Some retail and corporate banking divisions will first hire college graduates into front-line roles (at a local branch or within its call center), where they will work for up to six months before being progressed onto the apprenticeship scheme. These front-line roles can be found in either retail or corporate banking. It is dependent on both the training program and the bank as to whether or not college graduates are immediately enrolled in the training program after leaving college.


Graduate opportunities in the banking industry

Graduate programs in retail and corporate banking are available to recent college graduates as well as students in their final year of study toward a bachelor's or master's degree who have already obtained or are on track to obtain a 2.1, which is the second highest degree classification, in any degree program. Most businesses will also have minimal GCSE (or similar) requirements.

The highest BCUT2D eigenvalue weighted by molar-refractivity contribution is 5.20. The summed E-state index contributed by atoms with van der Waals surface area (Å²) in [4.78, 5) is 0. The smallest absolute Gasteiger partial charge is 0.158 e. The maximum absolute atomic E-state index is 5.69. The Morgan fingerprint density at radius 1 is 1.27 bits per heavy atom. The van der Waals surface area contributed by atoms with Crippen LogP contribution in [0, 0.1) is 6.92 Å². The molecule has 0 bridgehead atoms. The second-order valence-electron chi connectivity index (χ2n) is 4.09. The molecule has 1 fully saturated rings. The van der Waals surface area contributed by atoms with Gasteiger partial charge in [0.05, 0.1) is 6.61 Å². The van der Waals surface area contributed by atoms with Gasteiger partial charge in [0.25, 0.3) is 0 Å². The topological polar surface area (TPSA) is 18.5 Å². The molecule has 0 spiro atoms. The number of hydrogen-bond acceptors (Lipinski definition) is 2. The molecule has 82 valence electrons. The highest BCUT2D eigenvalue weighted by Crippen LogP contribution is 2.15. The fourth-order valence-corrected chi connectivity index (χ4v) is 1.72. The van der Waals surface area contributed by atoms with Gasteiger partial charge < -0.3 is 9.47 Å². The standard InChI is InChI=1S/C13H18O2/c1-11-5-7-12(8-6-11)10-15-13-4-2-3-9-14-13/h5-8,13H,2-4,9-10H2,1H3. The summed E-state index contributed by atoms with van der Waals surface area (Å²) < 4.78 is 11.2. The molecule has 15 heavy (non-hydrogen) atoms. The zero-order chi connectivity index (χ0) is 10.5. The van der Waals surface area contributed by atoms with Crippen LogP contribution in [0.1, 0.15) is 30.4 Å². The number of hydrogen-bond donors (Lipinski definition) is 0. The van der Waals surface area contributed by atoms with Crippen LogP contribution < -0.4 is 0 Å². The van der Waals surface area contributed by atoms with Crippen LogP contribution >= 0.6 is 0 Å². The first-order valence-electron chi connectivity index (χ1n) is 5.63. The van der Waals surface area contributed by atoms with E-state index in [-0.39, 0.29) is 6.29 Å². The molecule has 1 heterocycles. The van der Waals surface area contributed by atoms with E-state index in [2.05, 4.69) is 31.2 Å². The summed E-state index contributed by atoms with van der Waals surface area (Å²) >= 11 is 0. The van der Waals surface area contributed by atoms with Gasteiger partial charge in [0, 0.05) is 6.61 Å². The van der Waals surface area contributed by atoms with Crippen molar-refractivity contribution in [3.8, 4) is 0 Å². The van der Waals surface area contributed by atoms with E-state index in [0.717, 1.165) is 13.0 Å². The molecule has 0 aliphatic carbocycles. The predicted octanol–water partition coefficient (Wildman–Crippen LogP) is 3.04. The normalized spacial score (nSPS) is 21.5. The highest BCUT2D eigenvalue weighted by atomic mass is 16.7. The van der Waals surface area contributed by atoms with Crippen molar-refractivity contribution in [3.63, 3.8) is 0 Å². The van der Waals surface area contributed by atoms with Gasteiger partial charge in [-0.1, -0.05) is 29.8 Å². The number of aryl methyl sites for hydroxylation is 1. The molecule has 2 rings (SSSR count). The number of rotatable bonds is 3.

Obtaining a university degree with a grade point average of 2.1 or above is often required in order to work in investment banking. The majority of investment banks will consider job applications from recent graduates of any academic field and any university. However, a technical degree or a degree with a considerable amount of information technology (IT) content, such as degrees in computer science/information technology or software engineering, is required for admission to the majority of technological divisions. In addition, investment banks often look for graduates from "elite colleges" when hiring new employees. If you want to acquire a graduate position in this sector of banking, having a relevant internship on your CV is nearly as important as having relevant work experience.


Insurance

The majority of individuals join the field of insurance via either a formalized apprenticeship, a school-leaver program, or a graduate degree.